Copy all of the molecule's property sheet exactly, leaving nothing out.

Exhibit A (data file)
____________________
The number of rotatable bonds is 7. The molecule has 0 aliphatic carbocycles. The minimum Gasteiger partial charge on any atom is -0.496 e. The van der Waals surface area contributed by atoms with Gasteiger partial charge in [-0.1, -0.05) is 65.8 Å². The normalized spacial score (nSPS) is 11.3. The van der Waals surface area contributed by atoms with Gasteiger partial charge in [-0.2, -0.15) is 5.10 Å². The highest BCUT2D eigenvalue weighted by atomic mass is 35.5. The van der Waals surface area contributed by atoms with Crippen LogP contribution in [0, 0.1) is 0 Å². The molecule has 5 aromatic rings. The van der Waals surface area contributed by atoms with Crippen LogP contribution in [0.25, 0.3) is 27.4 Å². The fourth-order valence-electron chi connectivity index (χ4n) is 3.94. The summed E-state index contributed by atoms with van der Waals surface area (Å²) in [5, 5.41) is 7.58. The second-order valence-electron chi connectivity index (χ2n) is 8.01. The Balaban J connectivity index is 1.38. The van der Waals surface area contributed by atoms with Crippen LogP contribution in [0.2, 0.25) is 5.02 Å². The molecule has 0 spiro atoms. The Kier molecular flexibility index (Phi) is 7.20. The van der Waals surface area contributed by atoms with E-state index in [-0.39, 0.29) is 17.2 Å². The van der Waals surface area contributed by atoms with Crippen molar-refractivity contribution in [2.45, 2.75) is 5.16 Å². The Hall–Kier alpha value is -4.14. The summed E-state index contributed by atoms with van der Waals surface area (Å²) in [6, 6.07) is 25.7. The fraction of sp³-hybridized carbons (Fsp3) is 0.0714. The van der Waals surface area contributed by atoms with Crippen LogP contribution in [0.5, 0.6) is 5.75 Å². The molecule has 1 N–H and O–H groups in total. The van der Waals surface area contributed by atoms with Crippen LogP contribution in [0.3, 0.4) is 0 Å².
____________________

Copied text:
The number of rotatable bonds is 7. The molecule has 0 aliphatic carbocycles. The minimum Gasteiger partial charge on any atom is -0.496 e. The van der Waals surface area contributed by atoms with Gasteiger partial charge in [-0.1, -0.05) is 65.8 Å². The normalized spacial score (nSPS) is 11.3. The van der Waals surface area contributed by atoms with Gasteiger partial charge in [-0.2, -0.15) is 5.10 Å². The highest BCUT2D eigenvalue weighted by atomic mass is 35.5. The van der Waals surface area contributed by atoms with Crippen LogP contribution in [0, 0.1) is 0 Å². The molecule has 5 aromatic rings. The van der Waals surface area contributed by atoms with Crippen LogP contribution in [0.25, 0.3) is 27.4 Å². The fourth-order valence-electron chi connectivity index (χ4n) is 3.94. The summed E-state index contributed by atoms with van der Waals surface area (Å²) in [5, 5.41) is 7.58. The second-order valence-electron chi connectivity index (χ2n) is 8.01. The Balaban J connectivity index is 1.38. The van der Waals surface area contributed by atoms with Crippen LogP contribution in [0.2, 0.25) is 5.02 Å². The molecule has 0 spiro atoms. The Kier molecular flexibility index (Phi) is 7.20. The van der Waals surface area contributed by atoms with E-state index in [-0.39, 0.29) is 17.2 Å². The van der Waals surface area contributed by atoms with Crippen molar-refractivity contribution in [2.45, 2.75) is 5.16 Å². The Hall–Kier alpha value is -4.14. The summed E-state index contributed by atoms with van der Waals surface area (Å²) in [6, 6.07) is 25.7. The fraction of sp³-hybridized carbons (Fsp3) is 0.0714. The van der Waals surface area contributed by atoms with Crippen LogP contribution in [0.5, 0.6) is 5.75 Å². The molecule has 1 N–H and O–H groups in total. The van der Waals surface area contributed by atoms with Crippen LogP contribution in [0.3, 0.4) is 0 Å².